Some thoughts about literature review

by Edward Z. Yang

While working on my senior thesis, I had to write a prior work section, which ended up being a minisurvey for the particular subfield my topic was in. In the process, a little bird told me some things...

  • If you can, ask someone who might know a little bit about the subject to give you the rundown: there's a lot of knowledge in people's heads which never got written down. But also be aware that they will probably have their blind spots.
  • It is better to do the literature review later rather than earlier, after you have started digging into the topic. I have been told if you read the literature too early, you will get spoiled and stop thinking novel thoughts. But I also think there is also a little bit of "you'll understand the literature better" if you've already thought about the topic on your own. Plus, it's easy to think that everything has been done before: it's simply not true! (But if you think this, you will get needlessly discouraged.)
  • Don't indiscriminately add papers to your database. You should have something you want to do with it: is it an important paper that you have to cite because everyone knows about it? Is it directly addressing the issue you're dealing with? Does it happen to be particularly well written? Is it something that you could see yourself reading more carefully later? Don't be afraid to toss the paper out; if it actually was important, you'll run into it again later.
  • Every researcher is a historian. When you look at a paper, you're not just looking at what is written inside it, but its social context. There's a reason why "prior work" is so important to academics. If you don't understand a paper's context, it's unlikely you'll understand the paper.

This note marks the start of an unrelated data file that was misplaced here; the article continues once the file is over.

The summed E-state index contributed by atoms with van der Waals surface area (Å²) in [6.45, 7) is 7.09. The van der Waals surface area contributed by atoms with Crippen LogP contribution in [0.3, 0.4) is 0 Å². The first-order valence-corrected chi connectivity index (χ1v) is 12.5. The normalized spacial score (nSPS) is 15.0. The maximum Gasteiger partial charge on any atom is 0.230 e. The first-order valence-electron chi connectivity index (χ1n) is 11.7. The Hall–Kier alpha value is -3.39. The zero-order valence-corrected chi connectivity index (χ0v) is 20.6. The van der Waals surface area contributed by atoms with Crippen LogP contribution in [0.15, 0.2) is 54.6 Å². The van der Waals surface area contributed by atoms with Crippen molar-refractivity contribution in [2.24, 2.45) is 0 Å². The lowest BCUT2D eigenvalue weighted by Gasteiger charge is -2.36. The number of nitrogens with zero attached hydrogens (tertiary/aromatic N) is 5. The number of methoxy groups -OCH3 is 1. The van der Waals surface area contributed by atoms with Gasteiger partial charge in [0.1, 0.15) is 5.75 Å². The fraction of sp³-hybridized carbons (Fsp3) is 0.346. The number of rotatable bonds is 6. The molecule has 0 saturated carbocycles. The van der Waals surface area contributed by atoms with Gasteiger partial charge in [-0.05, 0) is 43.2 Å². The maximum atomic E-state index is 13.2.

• Researchers don't necessarily talk to each other. Pay attention to who they cite; it says a little bit about what community they're in.
  • Researchers are happy to send you copies of papers they have written (so fear not the paywall that your university hasn't subscribed to). They may even volunteer extra information which may come in handy.
  • Be methodical. You're doing a search, and this means carefully noting down which papers you skimmed, and what you got out of them, and keeping track of other veins of research that you need to follow up on. It's like chasing a rabbit down a hole, but if you have some clearly defined search criteria, eventually you'll bottom out. You can prune the uninteresting papers later; the point here is to avoid duplicating work.
  • Read papers critically. Not everything that is published is good; that's the point of research!

What are your favorite maxims to keep in mind while you're surveying the literature?